The Mother of the Brontës

A large audience at Keighley Local Studies Library on Saturday 18th January was treated to a wonderful talk by author, journalist and screenwriter Sharon Wright about her recent publication: ‘The Mother of the Brontës.

Sharon Wight display


It was a joy to welcome Sharon back to Keighley where she started her journalistic career at the Keighley News.

Sharon Wright library steps

In the talk Sharon shared her journey of discoveries about the mysterious Mrs Brontë through her thorough original research which took her to many locations from Cornwall to West Yorkshire. The historical detail and the compassion for the Cornish gentlewoman who fell in love with the poor Irish curate Patrick Brontë and gave birth to 6 children was enlightening. The joy of finding new discoveries in the story of Maria Branwell was an inspiration.

Sharon wright talk

‘The Mother of the Brontës: when Maria met Patrick’ is published by Pen and Sword, ISBN: 978-1526738486


The Mother of the Brontës: when Maria met Patrick

The Mother of the Brontës: when Maria met Patrick.

An illustrated talk by author, journalist and scriptwriter Sharon Wright.

  • Keighley Local Studies Library
  • Saturday 18th January
  • 10.30am

Free event, all welcome


Keighley Local Studies Library will host a talk by author, journalist and scriptwriter Sharon Wright about the subject of her recently published book ‘The Mother of the Brontës: when Maria met Patrick’.

The book tells the previously untold story of Maria Branwell from her early life as a well-to-do lady of Cornwall, to her life in Apperley Bridge, Thornton and Haworth. The author explores the enormous, often overlooked influence that the brave and intelligent Maria Branwell had on her daughters Charlotte, Emily and Anne.

Sharon Wright, who now lives in London with her family, started her journalistic career as a reporter at the Keighley News. She has since worked as a writer, editor and columnist for national newspapers, the BBC, Disney, Glamour, Red and the New York Post. Her first book, ‘Balloonomania Belles’, was published last year.

The venue for the talk, Keighley Local Studies Library, is home to an excellent collection of Brontë literature, critical works, articles and news cuttings. The history of the collection dates back to the nineteenth century and includes the archives and some book stock from the Keighley Mechanics’ Institute, of which Patrick Brontë was an active member, and where the family attended lectures and gained some art tuition.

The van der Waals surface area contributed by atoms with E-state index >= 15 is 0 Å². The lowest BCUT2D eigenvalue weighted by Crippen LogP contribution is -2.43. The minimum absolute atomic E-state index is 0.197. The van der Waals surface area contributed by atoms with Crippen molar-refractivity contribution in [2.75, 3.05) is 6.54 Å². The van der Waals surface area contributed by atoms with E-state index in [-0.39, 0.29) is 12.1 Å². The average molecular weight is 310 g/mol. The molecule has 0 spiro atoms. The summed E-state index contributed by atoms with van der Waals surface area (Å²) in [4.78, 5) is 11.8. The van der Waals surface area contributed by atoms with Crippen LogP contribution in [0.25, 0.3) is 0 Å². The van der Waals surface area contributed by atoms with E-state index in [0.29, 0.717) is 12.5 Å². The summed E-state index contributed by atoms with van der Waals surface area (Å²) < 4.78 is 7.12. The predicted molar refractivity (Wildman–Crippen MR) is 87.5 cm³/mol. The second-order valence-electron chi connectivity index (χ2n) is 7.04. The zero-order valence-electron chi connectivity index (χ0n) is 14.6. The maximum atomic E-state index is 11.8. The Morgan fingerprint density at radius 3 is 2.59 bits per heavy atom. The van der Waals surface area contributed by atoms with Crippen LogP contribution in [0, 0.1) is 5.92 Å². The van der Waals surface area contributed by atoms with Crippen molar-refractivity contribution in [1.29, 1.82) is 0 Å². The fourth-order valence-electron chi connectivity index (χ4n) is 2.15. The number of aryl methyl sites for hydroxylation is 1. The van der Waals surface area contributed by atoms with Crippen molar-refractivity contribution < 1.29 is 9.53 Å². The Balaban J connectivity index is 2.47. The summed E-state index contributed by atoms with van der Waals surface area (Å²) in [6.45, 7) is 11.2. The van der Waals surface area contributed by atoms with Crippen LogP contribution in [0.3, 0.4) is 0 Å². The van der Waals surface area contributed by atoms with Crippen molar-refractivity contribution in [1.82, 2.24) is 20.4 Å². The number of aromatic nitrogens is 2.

This is a great opportunity to meet Bradford-born bestselling author Sharon Wright in the historic cultural setting of Keighley Library and to find the exciting discoveries that can be made through a well researched and illustrated book on a fascinating local subject.

This month marks the bicentenary of the birth of Anne, Maria’s last child on 17th January 1820.

The talk will be held on Saturday 18th January at 10.30am on the first floor of Keighley Library.

This is a free event and all are welcome.

For more information contact Keighley Local Studies Library on 01535 618215 or email

Trace your Family Tree

Have you ever wondered how to get started with researching your Family Tree and using the array of records available?

Or have you already started your quest and reached a point where you need a helping hand?

Wherever you are on your journey into your past, the friendly helpful experts from Bradford Family History Society will be on hand in Bradford Local Studies Library to give help and guidance with this fascinating and rewarding pastime.

Thursday 28th November.

Drop in anytime between 10.00am and 12 noon.

Secret Ilkley Book Launch

Ilkley Library was the venue for the launch of a new book by local author and historian Mark Hunnebell.

Mark, of White Wells, gave a talk about his new book Secret Ilkley and also signed copies.

Launch2 (2)

Mark Hunnebell

Secret Ilkley goes behind the façades of the familiar to discover the lesser-known aspects of the Ilkley’s long and illustrious past.

The inspiration for this book originally came from an information card available for visitors to White Wells in the 1950’s. The card was produced by the Ilkley Gazette office and provided a useful guide to some of the prominent features that could be seen in the valley from White Wells on the moors above the town.

Mark writes in his introduction: